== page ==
NEW YORK (WeAreChange) — Media giant and globalist puppet Rupert Murdoch is amongst the list of big name investors set to take a big hit as a result of the Theranos blood testing scandal.

The executive chairman of News Corp and 21st Century Fox Inc. is expected to lose the $US 100 million he previously invested in the scandal-ridden blood testing group, Theranos. As fate would have it, one of his own newspapers, The Wall Street Journal exposed him for the greedy globalist megalomaniac that he really is.

It was The Wall Street Journal which first raised doubts about the claims of the company’s celebrity CEO, Elizabeth Holmes, who was a billionaire at 30 and has been dubbed “the Steve Jobs of bio-technology”.

The Journal reports: “Theranos Inc. received much of its funding from high-profile private investors who weren’t part of the ecosystem that typically backs startups and could see their stakes wiped out by the blood-testing company’s regulatory and technological troubles, people familiar with the matter said.”

Those investors include Rupert Murdoch and family-controlled Cox Enterprises Inc., which invested about $US 100 million each into Theranos, people familiar with the matter said.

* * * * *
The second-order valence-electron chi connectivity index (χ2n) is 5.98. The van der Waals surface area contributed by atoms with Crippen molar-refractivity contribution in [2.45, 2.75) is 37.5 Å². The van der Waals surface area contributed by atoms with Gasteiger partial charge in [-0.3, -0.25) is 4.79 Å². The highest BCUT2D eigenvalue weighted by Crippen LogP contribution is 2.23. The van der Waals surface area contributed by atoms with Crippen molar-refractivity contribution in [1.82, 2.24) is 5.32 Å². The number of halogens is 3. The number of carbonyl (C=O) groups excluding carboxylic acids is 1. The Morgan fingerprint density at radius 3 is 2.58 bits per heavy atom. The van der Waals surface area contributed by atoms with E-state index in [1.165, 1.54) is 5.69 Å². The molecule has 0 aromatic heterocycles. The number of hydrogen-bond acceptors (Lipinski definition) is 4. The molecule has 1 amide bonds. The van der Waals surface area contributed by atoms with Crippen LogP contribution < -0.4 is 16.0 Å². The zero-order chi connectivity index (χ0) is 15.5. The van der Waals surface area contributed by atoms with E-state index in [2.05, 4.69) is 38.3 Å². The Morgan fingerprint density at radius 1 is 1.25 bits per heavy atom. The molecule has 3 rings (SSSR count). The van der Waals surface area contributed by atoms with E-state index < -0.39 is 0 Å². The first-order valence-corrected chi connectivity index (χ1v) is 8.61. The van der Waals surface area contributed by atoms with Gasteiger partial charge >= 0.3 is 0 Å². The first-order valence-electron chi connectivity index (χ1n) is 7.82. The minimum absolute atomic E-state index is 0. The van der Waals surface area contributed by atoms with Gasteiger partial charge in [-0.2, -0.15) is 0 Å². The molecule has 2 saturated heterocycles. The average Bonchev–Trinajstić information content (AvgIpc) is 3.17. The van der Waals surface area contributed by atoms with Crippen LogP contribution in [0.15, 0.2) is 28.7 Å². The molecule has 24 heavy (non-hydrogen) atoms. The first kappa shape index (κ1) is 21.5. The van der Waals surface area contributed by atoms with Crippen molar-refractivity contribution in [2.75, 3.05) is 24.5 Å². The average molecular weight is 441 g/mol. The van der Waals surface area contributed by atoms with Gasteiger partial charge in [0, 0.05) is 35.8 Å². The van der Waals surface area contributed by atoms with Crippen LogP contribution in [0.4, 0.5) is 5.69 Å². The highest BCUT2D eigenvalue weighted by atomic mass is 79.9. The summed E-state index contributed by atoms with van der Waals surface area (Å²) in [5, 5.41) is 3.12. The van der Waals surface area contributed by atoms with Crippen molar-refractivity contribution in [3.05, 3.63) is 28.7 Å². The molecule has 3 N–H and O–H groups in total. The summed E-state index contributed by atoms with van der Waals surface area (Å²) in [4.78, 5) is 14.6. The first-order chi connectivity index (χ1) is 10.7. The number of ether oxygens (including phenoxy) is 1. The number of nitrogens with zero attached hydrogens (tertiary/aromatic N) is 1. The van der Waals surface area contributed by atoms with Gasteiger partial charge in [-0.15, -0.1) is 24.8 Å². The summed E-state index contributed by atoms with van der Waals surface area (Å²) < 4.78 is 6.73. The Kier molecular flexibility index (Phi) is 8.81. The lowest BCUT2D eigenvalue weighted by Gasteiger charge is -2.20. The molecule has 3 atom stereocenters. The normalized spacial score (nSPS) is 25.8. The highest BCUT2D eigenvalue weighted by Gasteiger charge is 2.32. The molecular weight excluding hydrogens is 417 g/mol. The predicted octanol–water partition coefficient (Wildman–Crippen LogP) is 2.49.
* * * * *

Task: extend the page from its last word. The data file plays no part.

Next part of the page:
Theranos’ biggest and most attractive selling point is that it could conduct the full range of laboratory tests – ranging from cholesterol to herpes – using just a few drops from a fingertip pin-prick instead of a needle and syringe.

The project was expected to revolutionise healthcare affordability leading Murdoch and other wealthy investors to jump on board and infuse $US632 million in Theranos between 2014 and 2015, valuing the startup at $US9 billion.

The investments valued Holmes’ stake in the company at $US4.5 billion and shot her into the high and lofty realms of celebrity CEOs.

By October last year, The Journal started raising serious questions about the accuracy of Theranos’ testing and claimed it was not even using its own technology in some cases.

The US Food and Drug Administration (FDA) raised concerns within weeks of the report. By January this year, The Centers for Medicare and Medicaid Services were claiming the company violated several clinical standards.

By June, Forbes estimated that Holmes’ stake was worthless.

The downward descent has continued with Theranos announcing it would close labs and lay off 340 staff.

Fortune reports investors are now suing the company for having “consistently and deliberately misled its investors through outsize claims about its technology’s capabilities and potential to transform diagnostic testing.”

It is unknown if Mr. Murdoch is among those investors.